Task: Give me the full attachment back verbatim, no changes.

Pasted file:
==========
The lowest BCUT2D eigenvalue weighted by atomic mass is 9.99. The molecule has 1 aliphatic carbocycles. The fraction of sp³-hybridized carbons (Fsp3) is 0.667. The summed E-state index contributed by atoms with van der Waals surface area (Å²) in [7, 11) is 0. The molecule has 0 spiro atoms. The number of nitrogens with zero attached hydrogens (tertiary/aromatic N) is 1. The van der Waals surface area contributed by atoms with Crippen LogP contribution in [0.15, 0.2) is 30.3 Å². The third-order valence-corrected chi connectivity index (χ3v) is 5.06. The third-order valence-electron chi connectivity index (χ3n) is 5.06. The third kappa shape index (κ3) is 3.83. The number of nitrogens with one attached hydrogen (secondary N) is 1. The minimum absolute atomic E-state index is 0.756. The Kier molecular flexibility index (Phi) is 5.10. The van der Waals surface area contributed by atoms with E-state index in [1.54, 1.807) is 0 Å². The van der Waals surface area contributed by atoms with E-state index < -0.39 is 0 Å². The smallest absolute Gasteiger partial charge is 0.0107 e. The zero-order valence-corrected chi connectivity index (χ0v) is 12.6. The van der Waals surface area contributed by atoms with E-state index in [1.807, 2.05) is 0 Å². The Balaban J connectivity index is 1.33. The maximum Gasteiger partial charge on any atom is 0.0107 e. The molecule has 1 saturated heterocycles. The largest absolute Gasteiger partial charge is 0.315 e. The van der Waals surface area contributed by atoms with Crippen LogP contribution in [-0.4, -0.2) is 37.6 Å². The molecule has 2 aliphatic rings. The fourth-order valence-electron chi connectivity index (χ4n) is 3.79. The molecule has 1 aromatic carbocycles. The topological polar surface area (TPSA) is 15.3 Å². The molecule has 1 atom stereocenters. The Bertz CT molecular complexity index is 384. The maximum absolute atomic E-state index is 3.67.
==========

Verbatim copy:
The lowest BCUT2D eigenvalue weighted by atomic mass is 9.99. The molecule has 1 aliphatic carbocycles. The fraction of sp³-hybridized carbons (Fsp3) is 0.667. The summed E-state index contributed by atoms with van der Waals surface area (Å²) in [7, 11) is 0. The molecule has 0 spiro atoms. The number of nitrogens with zero attached hydrogens (tertiary/aromatic N) is 1. The van der Waals surface area contributed by atoms with Crippen LogP contribution in [0.15, 0.2) is 30.3 Å². The third-order valence-corrected chi connectivity index (χ3v) is 5.06. The third-order valence-electron chi connectivity index (χ3n) is 5.06. The third kappa shape index (κ3) is 3.83. The number of nitrogens with one attached hydrogen (secondary N) is 1. The minimum absolute atomic E-state index is 0.756. The Kier molecular flexibility index (Phi) is 5.10. The van der Waals surface area contributed by atoms with E-state index in [1.54, 1.807) is 0 Å². The van der Waals surface area contributed by atoms with E-state index < -0.39 is 0 Å². The smallest absolute Gasteiger partial charge is 0.0107 e. The zero-order valence-corrected chi connectivity index (χ0v) is 12.6. The van der Waals surface area contributed by atoms with E-state index in [1.807, 2.05) is 0 Å². The Balaban J connectivity index is 1.33. The maximum Gasteiger partial charge on any atom is 0.0107 e. The molecule has 1 saturated heterocycles. The largest absolute Gasteiger partial charge is 0.315 e. The van der Waals surface area contributed by atoms with Crippen LogP contribution in [-0.4, -0.2) is 37.6 Å². The molecule has 2 aliphatic rings. The fourth-order valence-electron chi connectivity index (χ4n) is 3.79. The molecule has 1 aromatic carbocycles. The topological polar surface area (TPSA) is 15.3 Å². The molecule has 1 atom stereocenters. The Bertz CT molecular complexity index is 384. The maximum absolute atomic E-state index is 3.67.